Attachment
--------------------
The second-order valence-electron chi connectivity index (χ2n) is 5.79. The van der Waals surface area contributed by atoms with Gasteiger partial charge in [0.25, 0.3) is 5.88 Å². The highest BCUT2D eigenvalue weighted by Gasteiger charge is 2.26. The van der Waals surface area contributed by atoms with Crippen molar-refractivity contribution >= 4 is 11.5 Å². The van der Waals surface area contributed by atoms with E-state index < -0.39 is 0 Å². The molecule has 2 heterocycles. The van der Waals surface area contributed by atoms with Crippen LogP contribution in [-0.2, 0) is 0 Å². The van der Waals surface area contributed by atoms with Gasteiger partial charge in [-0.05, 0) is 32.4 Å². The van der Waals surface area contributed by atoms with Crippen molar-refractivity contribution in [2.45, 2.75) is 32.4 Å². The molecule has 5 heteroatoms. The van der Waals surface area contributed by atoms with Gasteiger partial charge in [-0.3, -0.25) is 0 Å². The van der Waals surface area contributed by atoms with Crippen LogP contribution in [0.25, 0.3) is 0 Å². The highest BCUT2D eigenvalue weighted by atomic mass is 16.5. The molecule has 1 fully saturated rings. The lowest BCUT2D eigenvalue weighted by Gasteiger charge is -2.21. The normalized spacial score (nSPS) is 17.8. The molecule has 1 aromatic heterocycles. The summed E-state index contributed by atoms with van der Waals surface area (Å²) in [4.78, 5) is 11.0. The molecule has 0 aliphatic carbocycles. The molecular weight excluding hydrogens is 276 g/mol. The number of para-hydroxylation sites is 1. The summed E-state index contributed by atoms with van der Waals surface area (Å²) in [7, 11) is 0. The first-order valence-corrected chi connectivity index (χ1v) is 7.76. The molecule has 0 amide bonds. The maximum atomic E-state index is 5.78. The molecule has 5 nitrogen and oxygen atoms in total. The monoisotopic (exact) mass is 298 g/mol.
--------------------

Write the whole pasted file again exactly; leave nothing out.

The second-order valence-electron chi connectivity index (χ2n) is 5.79. The van der Waals surface area contributed by atoms with Gasteiger partial charge in [0.25, 0.3) is 5.88 Å². The highest BCUT2D eigenvalue weighted by Gasteiger charge is 2.26. The van der Waals surface area contributed by atoms with Crippen molar-refractivity contribution >= 4 is 11.5 Å². The van der Waals surface area contributed by atoms with E-state index < -0.39 is 0 Å². The molecule has 2 heterocycles. The van der Waals surface area contributed by atoms with Crippen LogP contribution in [-0.2, 0) is 0 Å². The van der Waals surface area contributed by atoms with Gasteiger partial charge in [-0.05, 0) is 32.4 Å². The van der Waals surface area contributed by atoms with Crippen molar-refractivity contribution in [2.45, 2.75) is 32.4 Å². The molecule has 5 heteroatoms. The van der Waals surface area contributed by atoms with Gasteiger partial charge in [-0.3, -0.25) is 0 Å². The van der Waals surface area contributed by atoms with Crippen LogP contribution in [0.25, 0.3) is 0 Å². The highest BCUT2D eigenvalue weighted by atomic mass is 16.5. The molecule has 1 fully saturated rings. The lowest BCUT2D eigenvalue weighted by Gasteiger charge is -2.21. The normalized spacial score (nSPS) is 17.8. The molecule has 1 aromatic heterocycles. The summed E-state index contributed by atoms with van der Waals surface area (Å²) in [4.78, 5) is 11.0. The molecule has 0 aliphatic carbocycles. The molecular weight excluding hydrogens is 276 g/mol. The number of para-hydroxylation sites is 1. The summed E-state index contributed by atoms with van der Waals surface area (Å²) in [7, 11) is 0. The first-order valence-corrected chi connectivity index (χ1v) is 7.76. The molecule has 0 amide bonds. The maximum atomic E-state index is 5.78. The molecule has 5 nitrogen and oxygen atoms in total. The monoisotopic (exact) mass is 298 g/mol.